Yes, Rome is fun all on your own! I kicked off a 2-week adventure in Italy with 5 days in Rome prior to my #BellaVita guided tour with Collette Travel. Here are my top tips & opinionated opinions about Rome.
Disclaimer: It was tough to balance the joy of such an amazing trip with the sorrow that my beau Charlie could not join me. #SorryYesSorryMaybeAlittleNotSorry
Best Times to Visit Rome:
April to June and then late September to October are the best months for traveling in Italy — temperatures are usually mild and the crowds aren't quite so intense. Starting in mid-June, the summer rush really picks up, and from July to mid-September the country teems with visitors.
Late August in Rome:
Armed with the info above, here is what it’s like at the end of August in Rome
- No crowds. The summer rush is slowing down and many Italians are still away summer break which creates a wonderful lull in the crowds
- Days are long which leaves plenty of time to see the amazing sights & sounds
- Heat & Humidity. Average temperature during my visit was 77F/25C with about 68% humidity – yup, that’s hot & humid!
Pro Tips for visiting Rome in late August:
- Nap in the hot part of the day then roll out early evening for dinner & drinks.
- Sunblock & Water & maybe a cool stylish sunhat
This lively area is a centuries-old, working-class,colorful & funky bohemian area on the west bank of the Tiber, south of Vatican City, and within Municipio I. It's known for traditional and innovative trattorias, crowded & lively streets, pubs, and adorable shops, as well as a plethora AirBNB spots, B&Bs and low-cost hotels.
AirBNB in Trastevere
Rather than go the traditional hotel route, I found an amazing Airbnb one bedroom 3rd floor apartment on Vicolo della Penitenza – it was the perfect spot for getting everywhere quickly without being in the middle of it all.
Restaurants In Trastevere
Da Massi – Lovely food, great staff & service even late in the evening! My fave in Trastevere! And that fresh fish tho.
Luna e L'Altra Ristrò-Caffetteria – I stopped in for a fantastic lunch buffet & cold prosecco….. A quiet respite spot and it was right around the corner from my AirBNB and tucked into a little courtyard (blink and you’ll miss it). The surrounding buildings house offices for various women’s organizations – so many refreshing discussions with some of the women having lunch there.
Miraggio Ristorante Pizzeria – Great for dinner
Cafe Lungara 1940 – Fantastic spot for coffee & lunch – busy corner with some fun people watching inside & out.
Fountains in Rome
Water water everywhere, as much as you . The best drink – the fountain at St. Peter’s – a large multi-spigot fountain that was blessedly cold (see what I did there?). One of the locals mentioned that the fountains went dry a few summers back – I can’t imagine! I definitely got used to it quickly and carried my Nalgene bottle with me everywhere.
Rooftop Bar in Rome
Nothing like a sunset prosecco – definitely check out I Sofà Bar Restaurant & Roof Terrace!
Best time of Day to visit Rome Tourist Spots
Best time of day to visit any of the hopping hot spots in Rome is…. wait for… early morning! I collaborated with LivItaly Tours again and they asked me to try out two of their new tours that started earlier in the day. Like I said, in late August, many Italians are still on holiday so there is very little traffic. In addition, there are fewer tourists. My feedback on these two tours: BRILLIANT!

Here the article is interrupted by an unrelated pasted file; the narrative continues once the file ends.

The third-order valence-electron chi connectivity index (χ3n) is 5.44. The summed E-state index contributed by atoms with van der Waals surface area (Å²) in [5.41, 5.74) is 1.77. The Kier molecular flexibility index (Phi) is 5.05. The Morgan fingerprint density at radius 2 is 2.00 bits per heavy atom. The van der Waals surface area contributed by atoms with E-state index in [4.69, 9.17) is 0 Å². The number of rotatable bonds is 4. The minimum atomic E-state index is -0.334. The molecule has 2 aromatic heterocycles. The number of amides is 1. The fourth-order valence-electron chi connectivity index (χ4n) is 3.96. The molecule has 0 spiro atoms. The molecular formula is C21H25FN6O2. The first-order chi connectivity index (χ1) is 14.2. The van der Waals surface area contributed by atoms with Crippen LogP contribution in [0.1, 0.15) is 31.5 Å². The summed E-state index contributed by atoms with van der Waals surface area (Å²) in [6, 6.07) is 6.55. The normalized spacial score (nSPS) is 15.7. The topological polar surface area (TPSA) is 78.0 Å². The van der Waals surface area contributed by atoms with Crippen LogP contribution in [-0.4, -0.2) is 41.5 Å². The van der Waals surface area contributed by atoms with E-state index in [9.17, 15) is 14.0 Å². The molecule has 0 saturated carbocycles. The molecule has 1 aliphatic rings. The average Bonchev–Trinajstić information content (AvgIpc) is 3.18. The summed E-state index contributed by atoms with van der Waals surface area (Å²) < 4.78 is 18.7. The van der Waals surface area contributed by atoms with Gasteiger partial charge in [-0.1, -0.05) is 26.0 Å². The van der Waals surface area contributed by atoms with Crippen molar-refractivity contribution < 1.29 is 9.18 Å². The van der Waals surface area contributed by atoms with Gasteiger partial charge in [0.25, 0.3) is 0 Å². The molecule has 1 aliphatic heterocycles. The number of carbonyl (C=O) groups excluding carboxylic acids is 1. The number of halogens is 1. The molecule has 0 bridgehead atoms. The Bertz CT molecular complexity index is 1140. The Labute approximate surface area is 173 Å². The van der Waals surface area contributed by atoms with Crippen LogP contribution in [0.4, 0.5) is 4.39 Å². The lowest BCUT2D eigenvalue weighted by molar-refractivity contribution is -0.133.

This tour was definitely worth getting up early – I opted for the car pick up at 6:30am (don’t balk, I know you may be on vaykay but it was worth rolling out of bed).
- The Pantheon
- Spanish Steps
- Fontana di Trevi
- Piazza Navona
- A quick top for cappuccino & a cornetto (a dreamy flaky pastry) at Di Rienzo Ristorante al Pantheon
2.5 hours of fabulous. My tour guide Shannon was absolutely amazing. All of LivItaly’s tour guides are top notch. SO much great information combined with storytelling.
Again, this was a LivItaly early morning tour and there were barely any people when I met my tour guide Barbara at 7:45. The place was bustling by the time we were done at 10:30am. SO much great information. And it was truly top to bottom – from the top of the Dome down to the Papal Tombs. Rather than try to recreate the description, head over to LivItaly – their description is spot on!
Once the crowds showed up, I really appreciated the VIP early tour experience.
Do you need to be able to speak Italian in Rome?
No, you can get by. But you should, at the very very least, learn the basic command of common requests. Most of the tourist spots & restaurants speak English but smaller spots & off the beaten path shops & restaurants generally speak very little English. So you’ll want to get a basic command of the language. Especially if you are traveling alone – you need to be able to ask for what you need especially in an emergency. Oh and ask for more wine or where the bathroom is located (also important things that may constitute an emergency).
Is Rome Zombie Proof?
Yes and No.
Yes because, like any European city, it was designed to keep out marauders with a solid set of walls & gates. In Rome, It was the Aurelian Walls – because they are remarkably well-preserved, largely the result of their constant use as Rome's primary fortification until the 19th century.
The best-preserved sections of the walls are found from the Muro Torto (Villa Borghese) to Corso d'Italia to Castro Pretorio; from Porta San Giovanni to Porta Ardeatina; from Porta Ostiense to the Tiber; and around Porta San Pancrazio. Source – Wikipedia
No because Rome is crowded and the streets are narrow. However, most buildings have exterior doors & all courtyards are gated. So, well, you might survive for a while if you make it inside safely!